Making the string figure requires a long piece of string. The best kind is a braided piece of twine or polyester. A one yard piece will suffice once the ends are tied together to form a 18 inch loop. The loop is the basis for all string figures. (More complicated figures require much longer strings.) Making the string figure requires knowledge of some string terminology. The figure below shows the names of the fingers and the string. When a string is around a finger, it is called a loop. If the loop is around the thumb, for example, then the loop is called the thumb loop, and so on for the other fingers: index, middle finger, ring finger, and little finger. The loop has two sides when it is looped around a finger- the side of the string closest to you is called the near string while the string farther from you is called the far string. Sometimes a finger will have multiple loops in which case the loops are named lower and upper loops. If the string is across the palm, it is called the palmer string. Most string figures start from a few simple base figures. The basic starting position of the hands are upright and facing each other, like you are about to put the hands together to pray. Movement of the fingers around the string also have some special names. Dropping or releasing a string means to take the loop off the finger. Navaho loops means that when there are two strings looped on a finger, you must take the lower string and bring it over the finger.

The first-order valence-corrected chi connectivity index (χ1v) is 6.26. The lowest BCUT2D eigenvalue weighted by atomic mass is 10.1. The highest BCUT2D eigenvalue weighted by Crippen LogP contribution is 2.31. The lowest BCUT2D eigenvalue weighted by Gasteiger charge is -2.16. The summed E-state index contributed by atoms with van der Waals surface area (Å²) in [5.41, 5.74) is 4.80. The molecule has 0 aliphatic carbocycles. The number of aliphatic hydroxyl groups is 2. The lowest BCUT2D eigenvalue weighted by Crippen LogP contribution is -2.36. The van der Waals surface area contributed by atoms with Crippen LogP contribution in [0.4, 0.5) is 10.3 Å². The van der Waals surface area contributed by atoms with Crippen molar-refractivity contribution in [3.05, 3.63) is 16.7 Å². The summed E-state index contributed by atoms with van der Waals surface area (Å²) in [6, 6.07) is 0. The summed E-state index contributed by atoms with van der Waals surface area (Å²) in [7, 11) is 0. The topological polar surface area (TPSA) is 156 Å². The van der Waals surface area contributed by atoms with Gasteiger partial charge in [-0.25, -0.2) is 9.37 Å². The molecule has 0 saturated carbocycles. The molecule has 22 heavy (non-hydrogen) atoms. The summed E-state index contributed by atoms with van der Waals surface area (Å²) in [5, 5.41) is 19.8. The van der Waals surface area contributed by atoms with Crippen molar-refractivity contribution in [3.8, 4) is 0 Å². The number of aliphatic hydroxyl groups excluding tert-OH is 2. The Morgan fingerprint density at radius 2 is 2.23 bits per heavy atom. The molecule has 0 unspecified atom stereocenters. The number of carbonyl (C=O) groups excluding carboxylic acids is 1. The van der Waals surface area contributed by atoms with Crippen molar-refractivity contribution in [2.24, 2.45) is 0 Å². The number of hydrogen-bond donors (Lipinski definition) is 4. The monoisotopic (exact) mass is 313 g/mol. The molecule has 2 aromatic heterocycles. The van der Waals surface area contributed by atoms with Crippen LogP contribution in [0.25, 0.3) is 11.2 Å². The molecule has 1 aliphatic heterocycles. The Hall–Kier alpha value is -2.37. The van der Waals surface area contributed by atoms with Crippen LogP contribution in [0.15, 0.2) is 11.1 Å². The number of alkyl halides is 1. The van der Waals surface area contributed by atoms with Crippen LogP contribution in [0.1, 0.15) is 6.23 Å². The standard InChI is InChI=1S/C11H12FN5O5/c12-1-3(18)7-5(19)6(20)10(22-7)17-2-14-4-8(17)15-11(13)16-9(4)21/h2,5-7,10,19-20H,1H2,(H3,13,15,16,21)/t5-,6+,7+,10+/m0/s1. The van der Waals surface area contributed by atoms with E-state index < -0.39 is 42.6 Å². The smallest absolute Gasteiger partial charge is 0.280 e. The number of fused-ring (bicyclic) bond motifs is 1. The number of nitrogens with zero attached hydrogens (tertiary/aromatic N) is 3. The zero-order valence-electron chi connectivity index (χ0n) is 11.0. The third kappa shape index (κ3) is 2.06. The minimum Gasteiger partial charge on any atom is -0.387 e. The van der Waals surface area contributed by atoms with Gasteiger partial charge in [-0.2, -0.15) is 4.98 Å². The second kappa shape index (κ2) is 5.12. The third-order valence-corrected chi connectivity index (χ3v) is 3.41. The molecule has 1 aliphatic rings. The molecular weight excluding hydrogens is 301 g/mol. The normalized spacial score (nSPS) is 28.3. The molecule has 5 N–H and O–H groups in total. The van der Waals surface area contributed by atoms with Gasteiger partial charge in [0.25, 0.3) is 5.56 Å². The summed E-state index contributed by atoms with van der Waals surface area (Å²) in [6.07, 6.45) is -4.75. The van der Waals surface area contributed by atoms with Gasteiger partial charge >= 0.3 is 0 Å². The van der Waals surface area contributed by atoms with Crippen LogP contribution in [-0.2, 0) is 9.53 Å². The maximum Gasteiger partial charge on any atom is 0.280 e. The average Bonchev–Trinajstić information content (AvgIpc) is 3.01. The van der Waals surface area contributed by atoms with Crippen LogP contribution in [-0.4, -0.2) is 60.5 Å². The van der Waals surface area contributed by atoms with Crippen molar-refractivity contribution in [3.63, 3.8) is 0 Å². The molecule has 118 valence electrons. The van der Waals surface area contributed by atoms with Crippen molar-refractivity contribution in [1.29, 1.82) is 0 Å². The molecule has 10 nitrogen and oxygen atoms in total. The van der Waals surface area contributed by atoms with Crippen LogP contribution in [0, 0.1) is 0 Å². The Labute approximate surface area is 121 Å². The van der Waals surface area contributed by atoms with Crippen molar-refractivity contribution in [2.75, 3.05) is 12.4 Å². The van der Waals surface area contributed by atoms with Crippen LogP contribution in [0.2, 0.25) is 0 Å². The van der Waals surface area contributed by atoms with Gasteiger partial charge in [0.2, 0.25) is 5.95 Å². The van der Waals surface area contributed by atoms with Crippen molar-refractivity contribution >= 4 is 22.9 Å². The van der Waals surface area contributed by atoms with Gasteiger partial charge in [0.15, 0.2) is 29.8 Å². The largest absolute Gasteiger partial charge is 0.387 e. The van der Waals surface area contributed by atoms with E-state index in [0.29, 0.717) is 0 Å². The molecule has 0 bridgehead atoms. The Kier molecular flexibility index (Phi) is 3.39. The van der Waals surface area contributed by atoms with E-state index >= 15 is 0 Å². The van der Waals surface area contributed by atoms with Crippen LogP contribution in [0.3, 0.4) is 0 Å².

Sharing a loop means to take the another loop from a different finger, then pull the string across to the other finger so two fingers share that loop. Extending the figure is sometimes the most dramatic ending to a figure. Extending means to pull the hands apart so the string is stretched taunt. Usually when this is done, the figure suddenly becomes apparent. (Gryski, 1995). Sometimes the teeth, mouth, wrists, legs, elbows, and feet are also used to assist in making the final figure.

Watch how string storyteller David Novak uses his head, teeth, mouth, even ears to creatively hold the string figure in the classic European tale, Jack and the Beanstalk. Retrieved from

Opening A is the most common starting figure.

Opening A retrieved from

String figures are used to illustrate a story or to show movement within the story. String figures’ complexity varies widely. A beginner string storyteller should start with just one simple figure and a short easy story. It takes much practice because a string storyteller must be able to make the correct figure in the correct time in correct way without compromising the pacing of the story. From there, he can try incorporating more figures and more complicated and longer stories. Once he has memorized the steps well enough, he should be able to make the figures from muscle memory, without having to think too much about it. A good storyteller may not even to look at his figure when he is in the process of making it so that he can maintain eye contact with the audience and keep them engaged.